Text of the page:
The Machinery of Democracy: Protecting Elections in an Electronic World

June 27, 2006

On June 28, 2006, the Brennan Center released a report by its Voting System Security Task Force on the security of electronic voting systems. The Task Force was composed of internationally renowned government, academic, and private-sector scientists, voting machine experts and security professionals; together, they conducted the nation's first systematic analysis of security vulnerabilities in the three most commonly purchased electronic voting systems. The Task Force spent more than a year conducting its analysis and drafting its report, The Machinery of Democracy: Protecting Elections in an Electronic World.

In advance of its release, the report and its methodology were endorsed by many of the nation's leading security experts, computer scientists and election officials. Some of those endorsements can be found here.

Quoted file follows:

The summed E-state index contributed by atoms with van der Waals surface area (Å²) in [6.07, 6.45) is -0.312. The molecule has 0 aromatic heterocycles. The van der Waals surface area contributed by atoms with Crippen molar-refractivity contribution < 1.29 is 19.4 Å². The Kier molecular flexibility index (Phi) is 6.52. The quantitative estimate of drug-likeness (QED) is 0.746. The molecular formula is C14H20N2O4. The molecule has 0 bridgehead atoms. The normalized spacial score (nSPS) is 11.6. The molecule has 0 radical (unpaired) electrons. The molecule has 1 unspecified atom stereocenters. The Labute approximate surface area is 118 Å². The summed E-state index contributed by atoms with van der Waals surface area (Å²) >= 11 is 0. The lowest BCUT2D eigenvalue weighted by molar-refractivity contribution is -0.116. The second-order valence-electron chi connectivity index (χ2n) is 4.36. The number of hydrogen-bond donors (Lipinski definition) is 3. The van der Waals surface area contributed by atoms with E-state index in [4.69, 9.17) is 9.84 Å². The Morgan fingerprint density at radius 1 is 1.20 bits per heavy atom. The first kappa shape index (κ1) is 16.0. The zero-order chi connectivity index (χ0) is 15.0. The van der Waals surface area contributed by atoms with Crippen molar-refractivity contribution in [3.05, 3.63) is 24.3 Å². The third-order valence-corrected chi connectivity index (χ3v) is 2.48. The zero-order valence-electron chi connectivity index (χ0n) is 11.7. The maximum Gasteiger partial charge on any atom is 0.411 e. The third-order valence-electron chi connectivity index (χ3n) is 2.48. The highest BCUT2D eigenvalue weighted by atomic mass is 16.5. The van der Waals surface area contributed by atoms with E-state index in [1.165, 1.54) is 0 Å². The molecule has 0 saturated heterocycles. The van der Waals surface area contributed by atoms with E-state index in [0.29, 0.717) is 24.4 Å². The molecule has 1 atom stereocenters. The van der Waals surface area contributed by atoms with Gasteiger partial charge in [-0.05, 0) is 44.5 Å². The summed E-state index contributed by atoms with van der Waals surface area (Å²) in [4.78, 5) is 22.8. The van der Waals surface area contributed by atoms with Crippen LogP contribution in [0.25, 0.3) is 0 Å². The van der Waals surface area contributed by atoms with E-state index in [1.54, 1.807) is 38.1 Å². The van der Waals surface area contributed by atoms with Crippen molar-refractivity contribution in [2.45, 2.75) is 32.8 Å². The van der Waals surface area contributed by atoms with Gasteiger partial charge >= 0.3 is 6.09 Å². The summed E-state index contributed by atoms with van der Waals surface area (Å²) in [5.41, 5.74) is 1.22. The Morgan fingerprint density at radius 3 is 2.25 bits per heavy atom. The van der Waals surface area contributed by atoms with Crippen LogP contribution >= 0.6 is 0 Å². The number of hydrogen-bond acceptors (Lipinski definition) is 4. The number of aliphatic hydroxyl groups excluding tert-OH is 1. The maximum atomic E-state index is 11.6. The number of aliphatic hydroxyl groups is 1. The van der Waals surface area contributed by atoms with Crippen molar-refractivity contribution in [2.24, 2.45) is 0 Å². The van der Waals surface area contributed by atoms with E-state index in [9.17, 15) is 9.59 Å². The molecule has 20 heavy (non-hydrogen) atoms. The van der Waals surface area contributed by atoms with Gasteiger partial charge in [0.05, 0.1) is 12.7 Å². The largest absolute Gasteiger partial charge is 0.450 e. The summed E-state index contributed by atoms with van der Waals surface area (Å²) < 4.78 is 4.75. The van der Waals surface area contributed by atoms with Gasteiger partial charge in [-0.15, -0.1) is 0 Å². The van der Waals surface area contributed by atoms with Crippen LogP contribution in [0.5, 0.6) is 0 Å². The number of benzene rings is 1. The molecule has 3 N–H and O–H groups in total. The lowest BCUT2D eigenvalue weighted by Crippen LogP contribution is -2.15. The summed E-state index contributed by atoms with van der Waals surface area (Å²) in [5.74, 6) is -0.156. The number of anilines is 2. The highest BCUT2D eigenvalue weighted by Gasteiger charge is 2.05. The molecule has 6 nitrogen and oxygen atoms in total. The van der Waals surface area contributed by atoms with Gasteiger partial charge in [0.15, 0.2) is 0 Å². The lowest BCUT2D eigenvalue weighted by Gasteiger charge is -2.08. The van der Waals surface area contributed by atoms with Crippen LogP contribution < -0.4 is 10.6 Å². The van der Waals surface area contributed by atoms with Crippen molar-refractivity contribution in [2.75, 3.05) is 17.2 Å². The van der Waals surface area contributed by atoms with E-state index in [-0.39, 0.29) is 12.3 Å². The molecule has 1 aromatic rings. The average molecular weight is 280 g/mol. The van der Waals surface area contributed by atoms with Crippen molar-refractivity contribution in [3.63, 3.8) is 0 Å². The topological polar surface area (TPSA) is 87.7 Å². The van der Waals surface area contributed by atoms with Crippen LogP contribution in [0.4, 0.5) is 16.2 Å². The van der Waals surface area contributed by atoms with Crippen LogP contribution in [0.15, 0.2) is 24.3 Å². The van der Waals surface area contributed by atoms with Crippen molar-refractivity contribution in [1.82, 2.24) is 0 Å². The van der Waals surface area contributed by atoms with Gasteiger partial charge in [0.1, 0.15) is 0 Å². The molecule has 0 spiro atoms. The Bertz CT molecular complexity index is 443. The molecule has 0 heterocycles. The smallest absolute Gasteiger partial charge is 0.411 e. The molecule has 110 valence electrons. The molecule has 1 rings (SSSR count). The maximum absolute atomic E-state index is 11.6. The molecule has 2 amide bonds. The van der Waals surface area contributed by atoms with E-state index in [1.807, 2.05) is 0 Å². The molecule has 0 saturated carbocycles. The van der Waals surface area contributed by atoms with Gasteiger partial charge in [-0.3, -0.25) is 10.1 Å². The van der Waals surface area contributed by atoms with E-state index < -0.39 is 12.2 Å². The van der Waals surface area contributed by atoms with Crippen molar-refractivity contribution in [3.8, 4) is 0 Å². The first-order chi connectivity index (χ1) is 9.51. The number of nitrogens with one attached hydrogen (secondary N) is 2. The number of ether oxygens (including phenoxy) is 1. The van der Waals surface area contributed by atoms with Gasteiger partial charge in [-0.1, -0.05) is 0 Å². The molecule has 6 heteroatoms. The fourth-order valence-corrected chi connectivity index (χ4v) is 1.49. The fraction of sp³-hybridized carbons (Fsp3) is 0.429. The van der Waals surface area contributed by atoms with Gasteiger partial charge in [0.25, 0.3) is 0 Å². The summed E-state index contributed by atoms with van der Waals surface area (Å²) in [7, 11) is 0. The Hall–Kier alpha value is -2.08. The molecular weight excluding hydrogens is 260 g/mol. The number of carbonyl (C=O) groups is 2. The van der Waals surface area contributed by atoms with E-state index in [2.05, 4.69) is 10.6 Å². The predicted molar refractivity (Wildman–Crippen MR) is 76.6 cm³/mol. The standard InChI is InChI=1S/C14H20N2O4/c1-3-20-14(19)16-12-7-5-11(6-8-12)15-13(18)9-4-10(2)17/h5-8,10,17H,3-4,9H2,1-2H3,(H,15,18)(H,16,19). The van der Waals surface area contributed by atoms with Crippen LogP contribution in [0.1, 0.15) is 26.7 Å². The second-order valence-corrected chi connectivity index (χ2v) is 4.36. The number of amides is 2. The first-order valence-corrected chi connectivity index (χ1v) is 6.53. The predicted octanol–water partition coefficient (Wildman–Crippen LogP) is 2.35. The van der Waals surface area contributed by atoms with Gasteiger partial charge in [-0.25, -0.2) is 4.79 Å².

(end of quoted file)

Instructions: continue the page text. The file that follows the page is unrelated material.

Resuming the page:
Most broadly, the report found:

  • All three voting systems have significant security and reliability vulnerabilities, which pose a real danger to the integrity of national, state, and local elections.
  • The most troubling vulnerabilities of each system can be substantially remedied if proper countermeasures are implemented at the state and local level.
  • Few jurisdictions have implemented any of the key countermeasures that could make the least difficult attacks against voting systems much more difficult to execute successfully.

Fortunately, the steps necessary to make electronic voting systems substantially more secure are not particularly complicated or cumbersome. For the most part, they do not involve significant changes in system architecture.

The Brennan Center has also assembled many of the nation's leading experts to produce comprehensive reviews of the accessibility, cost and usability of electronic voting systems. These reports will be publicly released in the next few weeks.

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